Shale Agreement, Pittsburgh Dataworks, Air Quality, Mayor Ravenstahl
Shale agreement - a national model
We all want abundant domestic energy, and we all want a healthy environment. For years, though, a reasonable middle ground has been absent from the Marcellus Shale debate. Finally, change is at hand, and Pittsburgh can be proud that it started here.
For two years, natural gas companies and environmental groups have put aside their differences and worked to find a better way of developing shale gas. In March, the Center for Sustainable Shale Development unveiled 15 standards for shale extraction that largely exceed current regulations and will be monitored by an independent auditor.
Charter participants include: Chevron, CONSOL Energy, EQT Corp., Shell, Clean Air Task Force, Environmental Defense Fund, Citizens for Pennsylvania’s Future, Pennsylvania Environmental Council, Group Against Smog and Pollution, Heinz Endowments, and William Penn Foundation. We salute them for demonstrating the art of compromise and building a bridge to benefit all of us.
Those who say the agreement is imperfect ignore history’s lesson about progress—the perfect is the enemy of the good.
On a pedestal:
Pittsburgh Dataworks – betting on big data
In our brave new world, information is being generated so fast that 90 percent of the world’s data has been created in the last two years. Gathering, understanding and putting that data to use is a new frontier that promises great things to those who pioneer it.
A new consortium—Pittsburgh DataWorks—has launched to get Pittsburgh into the “big data” game. With members including Carnegie Mellon University, UPMC, the University of Pittsburgh, IBM and Google, the possibilities seem vast.
Big data plays to Pittsburgh’s strengths—brainpower and the institutions that harness and hone it. The prospects for Pittsburgh are dramatic: jobs, companies and investments in an industry that could revolutionize human activities.
In the stocks:
Air quality – hold the champagne
The American Lung Association’s State of the Air 2013 report noted that Pittsburgh’s air quality is the best that’s ever been recorded.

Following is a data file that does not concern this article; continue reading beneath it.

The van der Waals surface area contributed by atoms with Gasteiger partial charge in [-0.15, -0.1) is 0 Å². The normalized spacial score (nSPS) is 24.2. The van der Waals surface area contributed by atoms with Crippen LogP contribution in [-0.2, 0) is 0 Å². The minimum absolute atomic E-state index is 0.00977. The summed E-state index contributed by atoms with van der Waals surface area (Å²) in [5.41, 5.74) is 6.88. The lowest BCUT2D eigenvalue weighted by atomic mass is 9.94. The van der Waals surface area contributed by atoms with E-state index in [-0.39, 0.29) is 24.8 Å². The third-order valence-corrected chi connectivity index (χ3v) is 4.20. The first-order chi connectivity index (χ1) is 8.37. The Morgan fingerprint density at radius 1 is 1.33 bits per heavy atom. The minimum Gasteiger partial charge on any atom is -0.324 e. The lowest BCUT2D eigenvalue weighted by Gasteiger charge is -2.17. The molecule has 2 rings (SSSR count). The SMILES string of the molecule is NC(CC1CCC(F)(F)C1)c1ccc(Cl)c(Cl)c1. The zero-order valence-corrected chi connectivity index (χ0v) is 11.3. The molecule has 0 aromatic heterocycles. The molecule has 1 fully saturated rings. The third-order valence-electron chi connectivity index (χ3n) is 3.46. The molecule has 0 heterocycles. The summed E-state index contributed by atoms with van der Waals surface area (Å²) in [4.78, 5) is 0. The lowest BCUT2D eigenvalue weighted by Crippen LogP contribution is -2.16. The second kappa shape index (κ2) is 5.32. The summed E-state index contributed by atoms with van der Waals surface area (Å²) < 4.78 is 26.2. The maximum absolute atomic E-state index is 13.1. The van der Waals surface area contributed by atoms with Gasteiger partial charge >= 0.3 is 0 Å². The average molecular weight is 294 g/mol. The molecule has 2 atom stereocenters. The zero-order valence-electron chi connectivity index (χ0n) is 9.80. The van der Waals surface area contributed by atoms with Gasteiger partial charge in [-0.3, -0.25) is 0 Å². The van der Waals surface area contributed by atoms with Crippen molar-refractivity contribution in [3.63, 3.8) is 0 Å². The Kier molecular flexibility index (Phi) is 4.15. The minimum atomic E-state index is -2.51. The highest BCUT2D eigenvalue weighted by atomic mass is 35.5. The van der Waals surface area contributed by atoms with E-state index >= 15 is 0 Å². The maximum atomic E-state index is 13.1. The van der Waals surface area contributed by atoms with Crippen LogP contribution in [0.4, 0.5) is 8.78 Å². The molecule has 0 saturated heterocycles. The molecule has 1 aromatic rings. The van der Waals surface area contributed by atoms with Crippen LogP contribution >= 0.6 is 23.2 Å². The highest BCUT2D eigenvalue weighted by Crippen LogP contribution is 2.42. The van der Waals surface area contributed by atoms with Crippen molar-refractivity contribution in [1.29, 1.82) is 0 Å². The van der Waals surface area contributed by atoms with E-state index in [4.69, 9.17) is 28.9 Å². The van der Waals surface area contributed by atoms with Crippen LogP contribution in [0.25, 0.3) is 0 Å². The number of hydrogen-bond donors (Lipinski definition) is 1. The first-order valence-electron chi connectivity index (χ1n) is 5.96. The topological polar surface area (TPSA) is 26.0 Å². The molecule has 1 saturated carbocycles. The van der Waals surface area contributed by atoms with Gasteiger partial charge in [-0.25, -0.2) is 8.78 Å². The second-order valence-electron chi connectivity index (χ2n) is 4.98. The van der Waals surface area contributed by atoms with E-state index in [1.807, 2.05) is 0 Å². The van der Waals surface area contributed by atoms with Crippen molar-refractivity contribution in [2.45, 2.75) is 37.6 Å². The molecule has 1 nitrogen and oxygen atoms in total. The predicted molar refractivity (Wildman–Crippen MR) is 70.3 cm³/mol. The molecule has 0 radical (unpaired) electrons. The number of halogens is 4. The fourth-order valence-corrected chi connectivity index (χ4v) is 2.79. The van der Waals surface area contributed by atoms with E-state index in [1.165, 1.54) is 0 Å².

Before we throw a party, however, consider that Pittsburgh still ranks as one of the nation’s most polluted metro areas, ranking seventh worst in short-term particulate pollution and eighth worst in year-round particulate pollution. (We’re 24th worst in ozone pollution.) Aside from causing heart and lung diseases, air pollution is a major negative in the global competition to attract workforce talent.
It’s great that we’re making progress, but let’s not fool ourselves. We’re not making enough. We don’t want to be on this kind of Top 10 list.
In the stocks:
Mayor Luke Ravenstahl – opportunity lost
Many feel that the best thing that’s happened to Pittsburgh lately is the coming end of the Luke Ravenstahl administration. We agree. For years, it’s been obvious that he’s had more appetite for the office’s social benefits than the work of governing.
Ravenstahl got in over his head at the beginning when he became Mayor by accident at the age of 26. We’re inclined to be sympathetic toward someone in that situation. But Ravenstahl keeps providing fresh examples of his petulance and self-centered nature. He’s had plenty of chances to learn, but he never has. And that’s not a matter of youth—it’s character.
Good things happened here the past six years, but that’s because of the efforts of many others and the economic currents that boosted Pittsburgh over other cities. No city can afford poor leadership, and Pittsburgh will pay a price for the Ravenstahl years. Foundations for progress that might have been were never laid.
Now though, a new era is at hand. The Democratic mayoral candidates in one-party Pittsburgh are very strong, but whoever wins will need to make up for lost time.